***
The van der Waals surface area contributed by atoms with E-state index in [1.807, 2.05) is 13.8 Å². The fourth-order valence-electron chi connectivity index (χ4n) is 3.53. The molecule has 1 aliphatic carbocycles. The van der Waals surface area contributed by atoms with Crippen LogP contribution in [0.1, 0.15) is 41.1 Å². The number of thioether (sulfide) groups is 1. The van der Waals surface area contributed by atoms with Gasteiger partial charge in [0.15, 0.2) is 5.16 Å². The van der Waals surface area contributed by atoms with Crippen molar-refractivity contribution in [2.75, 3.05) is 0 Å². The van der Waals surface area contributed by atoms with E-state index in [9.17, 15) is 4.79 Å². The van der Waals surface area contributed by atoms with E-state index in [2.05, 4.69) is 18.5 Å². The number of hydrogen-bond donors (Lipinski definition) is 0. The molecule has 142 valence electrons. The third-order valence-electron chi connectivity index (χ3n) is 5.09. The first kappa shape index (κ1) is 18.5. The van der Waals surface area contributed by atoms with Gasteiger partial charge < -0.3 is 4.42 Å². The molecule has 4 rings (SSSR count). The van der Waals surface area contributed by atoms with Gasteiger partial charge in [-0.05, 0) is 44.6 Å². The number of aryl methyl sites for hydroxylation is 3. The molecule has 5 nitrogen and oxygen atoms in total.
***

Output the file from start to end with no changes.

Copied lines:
The van der Waals surface area contributed by atoms with E-state index in [1.807, 2.05) is 13.8 Å². The fourth-order valence-electron chi connectivity index (χ4n) is 3.53. The molecule has 1 aliphatic carbocycles. The van der Waals surface area contributed by atoms with Crippen LogP contribution in [0.1, 0.15) is 41.1 Å². The number of thioether (sulfide) groups is 1. The van der Waals surface area contributed by atoms with Gasteiger partial charge in [0.15, 0.2) is 5.16 Å². The van der Waals surface area contributed by atoms with Crippen molar-refractivity contribution in [2.75, 3.05) is 0 Å². The van der Waals surface area contributed by atoms with E-state index in [9.17, 15) is 4.79 Å². The van der Waals surface area contributed by atoms with E-state index in [2.05, 4.69) is 18.5 Å². The number of hydrogen-bond donors (Lipinski definition) is 0. The molecule has 142 valence electrons. The third-order valence-electron chi connectivity index (χ3n) is 5.09. The first kappa shape index (κ1) is 18.5. The van der Waals surface area contributed by atoms with Gasteiger partial charge < -0.3 is 4.42 Å². The molecule has 4 rings (SSSR count). The van der Waals surface area contributed by atoms with Gasteiger partial charge in [-0.05, 0) is 44.6 Å². The number of aryl methyl sites for hydroxylation is 3. The molecule has 5 nitrogen and oxygen atoms in total.